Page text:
Allen and Elaine are graduate students in Nebraska, and love each other very much. Their life should be idyllic, but Elaine’s past includes rape, neglect, and abuse from those who should’ve loved her—but didn’t, because from childhood, Elaine identified as transgender.

When Elaine tells Allen right before Christmas, he doesn’t know what to do. He loves Elaine, loves her soul, has heard about transgender people before, but didn’t think Elaine was one of them—she looks and acts like anyone else. Now, she wants to become a man and is going to leave.

He prays for divine intervention, and says he’ll do anything, just please don’t separate him from Elaine…and gets it.

Now, he’s in Elaine’s body. And she’s in his. They’ll get a second chance at love.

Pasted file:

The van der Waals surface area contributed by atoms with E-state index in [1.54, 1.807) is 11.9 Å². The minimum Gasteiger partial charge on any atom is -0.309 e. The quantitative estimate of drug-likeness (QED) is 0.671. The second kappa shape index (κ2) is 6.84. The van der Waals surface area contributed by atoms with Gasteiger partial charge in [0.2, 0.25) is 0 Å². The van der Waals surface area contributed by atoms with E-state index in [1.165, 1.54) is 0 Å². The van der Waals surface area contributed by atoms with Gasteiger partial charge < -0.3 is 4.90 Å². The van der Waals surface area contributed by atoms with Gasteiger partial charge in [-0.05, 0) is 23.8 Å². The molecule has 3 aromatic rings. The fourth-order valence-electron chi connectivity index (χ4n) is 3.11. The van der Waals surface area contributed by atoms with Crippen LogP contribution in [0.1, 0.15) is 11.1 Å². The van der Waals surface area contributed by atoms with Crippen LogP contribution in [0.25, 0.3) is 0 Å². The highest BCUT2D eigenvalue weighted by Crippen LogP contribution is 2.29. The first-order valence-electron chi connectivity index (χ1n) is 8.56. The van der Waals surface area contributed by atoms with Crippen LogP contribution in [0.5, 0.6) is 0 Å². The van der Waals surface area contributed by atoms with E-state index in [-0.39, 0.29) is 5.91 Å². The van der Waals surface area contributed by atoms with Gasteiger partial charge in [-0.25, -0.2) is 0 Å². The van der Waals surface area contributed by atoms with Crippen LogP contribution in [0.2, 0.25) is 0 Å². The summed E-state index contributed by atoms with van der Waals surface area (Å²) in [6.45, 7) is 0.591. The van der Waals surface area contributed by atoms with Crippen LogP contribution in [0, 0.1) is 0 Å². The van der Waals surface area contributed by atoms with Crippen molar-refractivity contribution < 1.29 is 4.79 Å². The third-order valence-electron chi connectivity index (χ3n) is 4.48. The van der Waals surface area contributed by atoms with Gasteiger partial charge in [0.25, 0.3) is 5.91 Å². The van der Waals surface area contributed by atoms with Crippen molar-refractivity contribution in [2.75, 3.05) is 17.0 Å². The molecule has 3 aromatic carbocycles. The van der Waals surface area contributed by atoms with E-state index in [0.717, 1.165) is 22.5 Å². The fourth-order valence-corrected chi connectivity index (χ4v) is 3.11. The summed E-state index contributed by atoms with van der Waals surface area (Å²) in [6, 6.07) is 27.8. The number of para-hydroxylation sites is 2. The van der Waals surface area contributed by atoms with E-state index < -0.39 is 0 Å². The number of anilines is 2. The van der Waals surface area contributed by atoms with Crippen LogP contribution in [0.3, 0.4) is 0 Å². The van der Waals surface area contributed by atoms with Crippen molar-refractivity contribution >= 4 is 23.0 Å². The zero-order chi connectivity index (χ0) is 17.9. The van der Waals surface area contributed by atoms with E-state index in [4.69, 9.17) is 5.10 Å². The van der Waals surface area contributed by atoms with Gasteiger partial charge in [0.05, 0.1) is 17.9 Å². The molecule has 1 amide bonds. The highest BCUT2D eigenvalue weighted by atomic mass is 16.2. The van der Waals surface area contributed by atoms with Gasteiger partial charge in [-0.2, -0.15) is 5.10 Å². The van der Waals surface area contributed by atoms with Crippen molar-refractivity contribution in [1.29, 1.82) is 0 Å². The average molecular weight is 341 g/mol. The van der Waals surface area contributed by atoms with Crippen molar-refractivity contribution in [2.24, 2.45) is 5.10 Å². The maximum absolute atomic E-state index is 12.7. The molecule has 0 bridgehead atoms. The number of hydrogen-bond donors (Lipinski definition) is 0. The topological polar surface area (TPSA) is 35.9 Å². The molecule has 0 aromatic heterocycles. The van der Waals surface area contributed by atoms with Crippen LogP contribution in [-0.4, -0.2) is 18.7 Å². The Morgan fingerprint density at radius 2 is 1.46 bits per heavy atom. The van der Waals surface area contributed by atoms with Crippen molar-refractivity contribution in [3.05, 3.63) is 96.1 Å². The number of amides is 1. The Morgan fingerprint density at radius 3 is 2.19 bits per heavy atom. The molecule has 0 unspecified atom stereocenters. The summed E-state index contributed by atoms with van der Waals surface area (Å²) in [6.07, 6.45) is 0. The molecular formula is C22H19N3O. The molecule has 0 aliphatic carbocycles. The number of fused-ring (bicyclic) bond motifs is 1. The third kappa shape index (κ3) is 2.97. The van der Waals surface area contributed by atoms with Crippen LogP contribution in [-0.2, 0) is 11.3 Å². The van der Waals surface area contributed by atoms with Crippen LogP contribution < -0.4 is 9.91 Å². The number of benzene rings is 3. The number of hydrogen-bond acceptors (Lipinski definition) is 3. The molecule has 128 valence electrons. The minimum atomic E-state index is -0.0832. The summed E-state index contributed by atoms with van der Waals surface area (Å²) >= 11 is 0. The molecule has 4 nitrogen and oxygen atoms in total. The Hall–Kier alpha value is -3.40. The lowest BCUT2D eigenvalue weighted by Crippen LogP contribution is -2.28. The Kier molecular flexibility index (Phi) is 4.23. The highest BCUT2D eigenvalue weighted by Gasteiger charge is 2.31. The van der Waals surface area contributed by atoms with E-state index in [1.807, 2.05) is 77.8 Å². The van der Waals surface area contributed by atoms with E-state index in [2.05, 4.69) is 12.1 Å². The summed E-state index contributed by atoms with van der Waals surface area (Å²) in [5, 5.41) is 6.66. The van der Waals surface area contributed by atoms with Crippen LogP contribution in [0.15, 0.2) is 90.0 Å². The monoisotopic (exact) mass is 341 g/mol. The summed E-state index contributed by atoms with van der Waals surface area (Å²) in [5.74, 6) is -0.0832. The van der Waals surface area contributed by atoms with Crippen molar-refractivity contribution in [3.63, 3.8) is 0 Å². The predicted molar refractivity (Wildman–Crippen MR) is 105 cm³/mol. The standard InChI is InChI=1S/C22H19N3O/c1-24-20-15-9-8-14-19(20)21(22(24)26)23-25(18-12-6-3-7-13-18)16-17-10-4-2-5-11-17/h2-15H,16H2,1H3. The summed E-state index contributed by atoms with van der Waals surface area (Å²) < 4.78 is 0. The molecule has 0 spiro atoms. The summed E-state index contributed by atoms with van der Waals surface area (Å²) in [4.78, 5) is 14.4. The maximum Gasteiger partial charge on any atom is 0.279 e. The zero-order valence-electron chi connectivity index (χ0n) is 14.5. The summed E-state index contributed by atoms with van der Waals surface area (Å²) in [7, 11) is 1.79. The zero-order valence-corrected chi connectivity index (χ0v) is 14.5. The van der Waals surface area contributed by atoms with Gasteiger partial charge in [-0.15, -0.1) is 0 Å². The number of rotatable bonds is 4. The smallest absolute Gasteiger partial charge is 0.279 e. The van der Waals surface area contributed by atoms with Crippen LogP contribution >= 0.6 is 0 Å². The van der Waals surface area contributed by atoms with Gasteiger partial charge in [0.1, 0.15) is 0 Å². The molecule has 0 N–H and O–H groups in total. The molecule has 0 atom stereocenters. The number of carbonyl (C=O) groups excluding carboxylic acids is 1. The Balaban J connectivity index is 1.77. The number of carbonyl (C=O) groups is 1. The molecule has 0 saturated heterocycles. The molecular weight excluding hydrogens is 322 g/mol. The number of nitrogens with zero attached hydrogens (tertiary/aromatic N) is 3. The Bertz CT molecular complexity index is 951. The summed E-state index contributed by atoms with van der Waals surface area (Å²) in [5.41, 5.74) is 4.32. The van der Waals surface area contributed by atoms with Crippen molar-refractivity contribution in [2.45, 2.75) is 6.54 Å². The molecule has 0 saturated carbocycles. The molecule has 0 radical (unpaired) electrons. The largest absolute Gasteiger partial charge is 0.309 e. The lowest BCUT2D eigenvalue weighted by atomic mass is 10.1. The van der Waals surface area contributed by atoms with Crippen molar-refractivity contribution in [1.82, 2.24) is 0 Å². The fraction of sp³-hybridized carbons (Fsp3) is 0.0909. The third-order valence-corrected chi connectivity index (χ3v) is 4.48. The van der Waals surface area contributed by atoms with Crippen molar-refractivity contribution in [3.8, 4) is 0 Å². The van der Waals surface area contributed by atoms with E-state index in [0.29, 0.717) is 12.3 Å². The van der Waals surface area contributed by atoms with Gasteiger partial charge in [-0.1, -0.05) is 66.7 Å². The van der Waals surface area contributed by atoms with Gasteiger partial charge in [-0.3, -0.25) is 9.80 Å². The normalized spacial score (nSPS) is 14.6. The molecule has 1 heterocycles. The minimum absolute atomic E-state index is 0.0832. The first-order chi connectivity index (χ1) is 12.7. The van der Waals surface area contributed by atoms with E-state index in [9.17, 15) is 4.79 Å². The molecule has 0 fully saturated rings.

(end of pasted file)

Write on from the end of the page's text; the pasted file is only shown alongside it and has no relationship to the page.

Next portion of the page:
Why? Because once you find your soulmate, the universe will do almost anything to keep you together—even change your faces.

You see, Allen loves Elaine more than he loves himself. He’s confused by her, because she’s trans, because she has gender-fluidity in her makeup, all that…but he loves her. Passionately. And he’ll do anything to stay with her…even become trans himself (albeit through the auspices of two meddling angels), if that is what it takes.

Why does Allen do this? Well, when you’re in love, you care more about the other person than you care about yourself. You want that other person to feel better, and be her best self…you want, in essence, to help that other person become whatever that person needs to be in order to feel good about herself, because doing anything less weakens your love and regard for your partner.